German teenagers are weird. They’re so conscientious, the only reason they bunk off school? To save the planet. They spend Fridays bunking off school to save the planet, and then the weekends voluntarily attending workshops. I wasn’t that kind of conscientious teenager – and my son isn’t, either.
When I was a teenager, I used to bunk off school, change into “normal” clothes at my friend Diana’s house, and then go into London and do shoplifting. That was kind of like my main hobby when I was a teenager. In fact, come to think of it, I think it was my only hobby.
How times have changed. A dinner party in West Berlin – West Berlin’s back in now, by the way – everyone has kids, some of our kids are here, playing in the other room, some of us are enjoying our kid-free weekends. There’s wine and Arabic sweets and authentic hummus and a culturally appropriated hummus involving, apparently, carrots and pumpkin (I wonder when, if ever, hummus stops being hummus? Why don’t we call guacamole ‘avocado hummus’? Or yoghurt ‘soured milk hummus’?) – there’s a psychologist, a child psychologist, a sculptor, a writer, an optician and a Steuerberaterin. It’s one of the best dinner parties I have been to in years, I’d say.
“I am so proud of my son for bunking off school for the climate demo,” says the psychologist.
“Yes,” says the child psychologist, who is his wife, “we are so proud. It was such a nice day, too.”
The sculptor says: “It makes me so proud of the kids when you know how important the future of the world is to them.”
The writer says: “We must be doing something right, to have such conscientious kids, don’t you think? That’s what I think. It makes me hopeful for the future.”
The optician says: “Actually, Jacinta, did you go to the climate demo? Or did Lenny just go alone?”
The Steuerberaterin and I exchange worried, fearful, shameful glances. We both know the truth. It is a shameful truth, a heavy, shameful, painful truth. I take a deep breath and then I say it: “Actually Lenny didn’t want to go to the climate demo. He has sports on a Friday. He, er… He didn’t want to miss sports.”
THIS IS HOW YOU MAKE SILENCE HAPPEN AT A WEST BERLIN – IT’S IN AGAIN NOW – DINNER PARTY. I MAKE SILENCE HAPPEN. AND THE SILENCE THAT HAPPENS IS LONG AND DEEP.
After about 90 seconds, the child psychologist says, in an interested voice. “Doesn’t he believe in climate change?”
I flinch. I am a bad mother, I know that. But can people really believe I raised a total sociopath?
“He believes in climate change,” I say quietly. “He just doesn’t really believe in demonstrations.”
“There’s no point forcing the kids to bunk off school,” the Steuerberaterin comes to my aid. “If they don’t believe in it, there’s no point forcing them.”
“No,” agrees the optician. “There’s no point forcing them to go on a demonstration, is there. It has to be a free choice.”
I can literally hear the relief in her voice, thank fucking fuck, she is thinking in her head that my kid wanted to go to the climate demo.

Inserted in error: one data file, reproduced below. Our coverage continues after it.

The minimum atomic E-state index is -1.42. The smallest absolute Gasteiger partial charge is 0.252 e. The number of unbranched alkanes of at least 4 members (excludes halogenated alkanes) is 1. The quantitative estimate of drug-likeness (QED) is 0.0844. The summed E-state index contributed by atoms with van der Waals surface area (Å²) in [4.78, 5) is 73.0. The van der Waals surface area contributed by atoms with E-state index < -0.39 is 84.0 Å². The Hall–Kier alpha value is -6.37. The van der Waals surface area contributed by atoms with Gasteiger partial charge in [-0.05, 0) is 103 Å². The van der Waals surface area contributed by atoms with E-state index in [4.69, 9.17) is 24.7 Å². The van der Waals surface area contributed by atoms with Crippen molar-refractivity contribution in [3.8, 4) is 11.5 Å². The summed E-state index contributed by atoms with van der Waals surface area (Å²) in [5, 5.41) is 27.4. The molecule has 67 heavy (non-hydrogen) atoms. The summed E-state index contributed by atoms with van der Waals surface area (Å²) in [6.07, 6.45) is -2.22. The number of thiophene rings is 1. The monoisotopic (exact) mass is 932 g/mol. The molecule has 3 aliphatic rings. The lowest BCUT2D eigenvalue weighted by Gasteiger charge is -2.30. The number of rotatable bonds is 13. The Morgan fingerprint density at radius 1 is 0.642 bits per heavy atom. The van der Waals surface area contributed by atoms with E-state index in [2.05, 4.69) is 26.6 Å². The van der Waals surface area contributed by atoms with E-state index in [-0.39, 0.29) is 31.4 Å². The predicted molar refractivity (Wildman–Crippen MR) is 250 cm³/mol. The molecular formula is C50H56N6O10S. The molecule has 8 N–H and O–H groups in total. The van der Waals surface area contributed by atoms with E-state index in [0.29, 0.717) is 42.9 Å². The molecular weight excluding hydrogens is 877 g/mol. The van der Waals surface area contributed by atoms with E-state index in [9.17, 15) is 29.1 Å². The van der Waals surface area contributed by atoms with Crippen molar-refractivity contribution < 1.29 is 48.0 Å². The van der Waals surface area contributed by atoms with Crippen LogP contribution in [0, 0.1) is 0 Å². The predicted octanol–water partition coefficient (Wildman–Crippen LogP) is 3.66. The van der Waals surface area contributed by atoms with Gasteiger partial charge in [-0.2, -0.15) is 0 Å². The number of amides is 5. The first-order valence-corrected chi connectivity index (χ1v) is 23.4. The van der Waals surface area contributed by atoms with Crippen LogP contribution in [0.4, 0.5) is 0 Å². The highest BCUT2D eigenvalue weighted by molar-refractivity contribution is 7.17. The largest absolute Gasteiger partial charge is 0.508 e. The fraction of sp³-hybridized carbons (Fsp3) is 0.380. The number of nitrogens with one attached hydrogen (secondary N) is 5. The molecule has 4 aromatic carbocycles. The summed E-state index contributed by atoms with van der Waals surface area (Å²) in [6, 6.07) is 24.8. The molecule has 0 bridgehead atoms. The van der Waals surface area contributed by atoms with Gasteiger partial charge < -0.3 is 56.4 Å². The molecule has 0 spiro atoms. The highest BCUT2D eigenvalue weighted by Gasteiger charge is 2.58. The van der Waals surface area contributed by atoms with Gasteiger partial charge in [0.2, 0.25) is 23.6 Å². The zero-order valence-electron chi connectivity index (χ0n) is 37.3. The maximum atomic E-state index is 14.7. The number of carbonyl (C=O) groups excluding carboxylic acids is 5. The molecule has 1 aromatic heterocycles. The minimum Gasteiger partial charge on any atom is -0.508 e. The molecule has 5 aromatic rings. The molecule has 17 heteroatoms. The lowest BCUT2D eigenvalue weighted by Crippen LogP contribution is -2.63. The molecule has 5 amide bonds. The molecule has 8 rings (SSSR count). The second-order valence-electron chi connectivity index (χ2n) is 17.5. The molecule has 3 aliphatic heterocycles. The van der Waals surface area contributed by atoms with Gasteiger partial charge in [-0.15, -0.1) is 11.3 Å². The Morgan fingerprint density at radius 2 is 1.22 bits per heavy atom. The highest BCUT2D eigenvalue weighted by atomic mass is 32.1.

Look, I love my boy, but he is who he is. He doesn’t bunk school. He doesn’t do any homework for school, or work once he’s there, but he doesn’t bunk school either. He doesn’t even bunk school to go to climate demos. And, you know what else he doesn’t do? Weird workshops.
“Hari is doing a self-esteem workshop next Saturday, so maybe we could go to the cinema together, Jacinta?” The optician says politely.
“Oh, Fynn is doing that self-esteem workshop too!” The child psychologist says.
“Lucy wanted to do that self-esteem workshop, but I had to persuade her out of it. She’s done three workshops this month already – dying T-shirts, circus skills and stenciling. She got so much out of the stenciling one.”
“Nero went to a zining workshop last week, it was so great, the zine he produced.”
“All the kids seem to do nowadays is workshops,” the sculptor says laughingly. “Jo-Jo is doing body acceptance and sculpting with things you find in the trash next week.”
I haven’t said anything for ages. The optician looks at me, I think she wants me to join in the conversation again or something.
“Does Lenny do any workshops ever, Jacinta?”
“Erm,” I say. “He has German Nachhilfe on a Tuesday afternoon? Does that count?”
I get in from the West Berlin (in again!) dinner party and the teen is still awake, on Fortnite.
“Oh, you’re playing Fortnite again,” I say. “I thought Fortnite was out?”
“Say hi to my mother, people,” he says into his headset.
“I bought you chicken,” I say. “Get off the X-box and you can eat this chicken. I thought you’d be hungry.”
He sits at the table, ravenously wolfing down chicken like a caveman, although his face and cheeks look so skinny and emaciated he kind of reminds me of a bird himself.
“Would you like to do a workshop one day?” I ask him while he eats. “At the weekend. I’ll pay for you to do a workshop.”
He looks at me and grins with delight.
“I’d rather die!” He says happily. He is such an embarrassment sometimes.